MinaeMinae – Gestrüpp – Album Review


Bastian Epple – aka MinaeMinae – edits and directs videos in his day job, and has, according to legend, made his new LP Gestrüpp by night. I can imagine Epple sees his music as a form of release or balance to his other vocation, but I can’t help but wonder how much of his musical impulses are informed by his “other life”. From the opening track, ‘Flossensäume’ and with other pieces like ‘Vertilger’ and ‘Urmünder’, the music has the feeling of being mercilessly cut up and reassembled to perform in front of us, as if we are inspecting it on a screen. 

If you will forgive me, ‘Gestrüpp’ is also a very German release, championing that almost ubiquitous neo-classical electronic sound that draws on clubbing and grand concert hall in equal measure. As such, listening to this record often reminds me of Guido Moebius, Toulouse Low Trax and Hauschka’s work, or T. Raumschmiere’s more ambient takes. That is no bad thing; German electronic music has a longstanding tradition of showing daring and panache in creating new forms, from Stockhausen onwards. And Bastian Epple’s work can sit comfortably alongside its peers.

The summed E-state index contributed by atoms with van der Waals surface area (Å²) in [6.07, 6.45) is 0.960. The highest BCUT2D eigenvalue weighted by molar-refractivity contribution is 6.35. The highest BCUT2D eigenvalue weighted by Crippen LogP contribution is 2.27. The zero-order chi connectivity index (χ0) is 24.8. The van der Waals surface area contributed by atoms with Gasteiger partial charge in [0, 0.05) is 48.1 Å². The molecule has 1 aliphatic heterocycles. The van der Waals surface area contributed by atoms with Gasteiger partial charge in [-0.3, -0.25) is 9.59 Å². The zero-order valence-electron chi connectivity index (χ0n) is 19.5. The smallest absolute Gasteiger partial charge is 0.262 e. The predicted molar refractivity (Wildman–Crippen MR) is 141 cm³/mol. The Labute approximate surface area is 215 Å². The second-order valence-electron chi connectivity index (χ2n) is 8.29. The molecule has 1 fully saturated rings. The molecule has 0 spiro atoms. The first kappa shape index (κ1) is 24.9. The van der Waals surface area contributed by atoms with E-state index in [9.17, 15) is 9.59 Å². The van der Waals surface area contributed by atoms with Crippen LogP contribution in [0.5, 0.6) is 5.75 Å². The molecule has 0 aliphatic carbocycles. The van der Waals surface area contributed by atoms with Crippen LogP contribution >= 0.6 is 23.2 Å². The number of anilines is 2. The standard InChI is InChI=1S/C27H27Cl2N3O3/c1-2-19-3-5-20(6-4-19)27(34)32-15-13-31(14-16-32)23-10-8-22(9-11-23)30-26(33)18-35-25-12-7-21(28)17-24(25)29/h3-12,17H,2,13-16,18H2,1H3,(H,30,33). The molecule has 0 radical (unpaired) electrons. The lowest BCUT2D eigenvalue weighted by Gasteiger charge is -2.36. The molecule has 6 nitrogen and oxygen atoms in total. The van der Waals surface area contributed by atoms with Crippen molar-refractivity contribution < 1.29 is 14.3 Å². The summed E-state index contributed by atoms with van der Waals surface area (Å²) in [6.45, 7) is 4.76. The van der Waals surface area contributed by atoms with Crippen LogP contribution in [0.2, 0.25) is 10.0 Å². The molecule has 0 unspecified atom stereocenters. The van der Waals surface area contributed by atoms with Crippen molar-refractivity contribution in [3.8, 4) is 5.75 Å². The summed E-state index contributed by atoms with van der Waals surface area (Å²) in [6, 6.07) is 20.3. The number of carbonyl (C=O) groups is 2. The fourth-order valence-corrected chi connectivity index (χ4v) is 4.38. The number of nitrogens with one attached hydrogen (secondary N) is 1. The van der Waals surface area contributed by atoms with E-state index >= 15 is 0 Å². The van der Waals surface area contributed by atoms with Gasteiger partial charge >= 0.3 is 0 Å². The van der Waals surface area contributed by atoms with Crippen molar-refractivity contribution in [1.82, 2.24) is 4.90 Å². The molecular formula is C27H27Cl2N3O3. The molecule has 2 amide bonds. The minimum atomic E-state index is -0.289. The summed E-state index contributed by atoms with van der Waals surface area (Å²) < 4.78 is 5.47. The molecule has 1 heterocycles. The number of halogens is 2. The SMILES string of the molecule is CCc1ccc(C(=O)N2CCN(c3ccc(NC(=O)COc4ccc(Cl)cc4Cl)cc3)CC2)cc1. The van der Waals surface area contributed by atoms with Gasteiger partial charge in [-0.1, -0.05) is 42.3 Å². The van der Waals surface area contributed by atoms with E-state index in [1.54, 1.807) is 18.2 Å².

Some of these rhythmic gyrations are hypnotising. There are the ever-changing beats of ‘Vertilger’ for example, where the introduction of a new groove can sound like someone’s just dropped a saucepan. Then we have follow up track ‘Nackenwirbel’, a quiet and lowkey charmer, which nevertheless finds the wit to shuffle through its allotted time in a manner weirdly reminiscent of Fela Kuti. The fleeting, floating, Harmonia-style key part is great too. ‘Flügelhüllen’ follows a similar path and is probably the most charming of all these pieces.

This release, then, presents a restless music that seems to also exist in a void; it’s movements captured and rewound. Listen to the sisyphean feeling engendered by ‘Urmünder’, which never feels as if it’s going anywhere fast despite its repeated threats and incremental changes. The last track, ‘Algenüberzug’ is the pay-off, a quiet reflection that somehow ties up all the loose ends that went before it, simply by being utterly different to the rest of the album.

It’s well worth a listen.

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Writer for LTW and Quietus, Published in Gigwise, Drowned in Sound, The Wire, Noisey and others. One-time proprietor of Incendiary Magazine. Currently PR and Communications Manager at WORM Rotterdam.


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